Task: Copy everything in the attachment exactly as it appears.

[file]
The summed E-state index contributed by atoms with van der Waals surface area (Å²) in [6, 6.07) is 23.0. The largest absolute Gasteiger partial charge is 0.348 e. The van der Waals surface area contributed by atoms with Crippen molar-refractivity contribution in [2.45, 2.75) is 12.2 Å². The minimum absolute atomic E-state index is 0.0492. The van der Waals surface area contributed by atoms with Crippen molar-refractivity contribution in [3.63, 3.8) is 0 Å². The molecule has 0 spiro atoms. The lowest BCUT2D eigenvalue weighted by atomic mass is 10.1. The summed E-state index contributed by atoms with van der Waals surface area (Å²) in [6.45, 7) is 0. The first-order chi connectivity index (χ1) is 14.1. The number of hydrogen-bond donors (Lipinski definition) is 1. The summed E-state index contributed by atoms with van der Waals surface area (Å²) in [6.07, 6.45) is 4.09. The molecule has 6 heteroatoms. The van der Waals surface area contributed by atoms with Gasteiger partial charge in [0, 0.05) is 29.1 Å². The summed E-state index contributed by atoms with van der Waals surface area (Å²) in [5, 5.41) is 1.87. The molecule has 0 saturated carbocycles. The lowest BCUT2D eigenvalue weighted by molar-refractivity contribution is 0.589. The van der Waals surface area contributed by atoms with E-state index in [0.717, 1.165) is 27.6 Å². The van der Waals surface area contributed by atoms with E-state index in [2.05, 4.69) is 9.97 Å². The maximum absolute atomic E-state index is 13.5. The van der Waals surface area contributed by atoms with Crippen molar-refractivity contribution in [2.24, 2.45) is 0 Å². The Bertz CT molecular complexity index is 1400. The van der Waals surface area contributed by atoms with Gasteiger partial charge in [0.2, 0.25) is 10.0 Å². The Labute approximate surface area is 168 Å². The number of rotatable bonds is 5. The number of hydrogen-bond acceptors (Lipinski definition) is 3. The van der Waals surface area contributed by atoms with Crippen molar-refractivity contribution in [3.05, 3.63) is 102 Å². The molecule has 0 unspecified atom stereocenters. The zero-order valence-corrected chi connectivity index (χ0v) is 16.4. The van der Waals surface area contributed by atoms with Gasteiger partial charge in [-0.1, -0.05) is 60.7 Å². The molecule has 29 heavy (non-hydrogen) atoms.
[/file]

The summed E-state index contributed by atoms with van der Waals surface area (Å²) in [6, 6.07) is 23.0. The largest absolute Gasteiger partial charge is 0.348 e. The van der Waals surface area contributed by atoms with Crippen molar-refractivity contribution in [2.45, 2.75) is 12.2 Å². The minimum absolute atomic E-state index is 0.0492. The van der Waals surface area contributed by atoms with Crippen molar-refractivity contribution in [3.63, 3.8) is 0 Å². The molecule has 0 spiro atoms. The lowest BCUT2D eigenvalue weighted by atomic mass is 10.1. The summed E-state index contributed by atoms with van der Waals surface area (Å²) in [6.45, 7) is 0. The first-order chi connectivity index (χ1) is 14.1. The number of hydrogen-bond donors (Lipinski definition) is 1. The summed E-state index contributed by atoms with van der Waals surface area (Å²) in [6.07, 6.45) is 4.09. The molecule has 6 heteroatoms. The van der Waals surface area contributed by atoms with Gasteiger partial charge in [0, 0.05) is 29.1 Å². The summed E-state index contributed by atoms with van der Waals surface area (Å²) in [5, 5.41) is 1.87. The molecule has 0 saturated carbocycles. The lowest BCUT2D eigenvalue weighted by molar-refractivity contribution is 0.589. The van der Waals surface area contributed by atoms with E-state index in [0.717, 1.165) is 27.6 Å². The van der Waals surface area contributed by atoms with E-state index in [2.05, 4.69) is 9.97 Å². The maximum absolute atomic E-state index is 13.5. The van der Waals surface area contributed by atoms with Crippen molar-refractivity contribution in [2.24, 2.45) is 0 Å². The Bertz CT molecular complexity index is 1400. The van der Waals surface area contributed by atoms with Gasteiger partial charge in [0.2, 0.25) is 10.0 Å². The Labute approximate surface area is 168 Å². The number of rotatable bonds is 5. The number of hydrogen-bond acceptors (Lipinski definition) is 3. The van der Waals surface area contributed by atoms with Crippen molar-refractivity contribution in [3.05, 3.63) is 102 Å². The molecule has 0 unspecified atom stereocenters. The zero-order valence-corrected chi connectivity index (χ0v) is 16.4. The van der Waals surface area contributed by atoms with Gasteiger partial charge in [-0.1, -0.05) is 60.7 Å². The molecule has 29 heavy (non-hydrogen) atoms.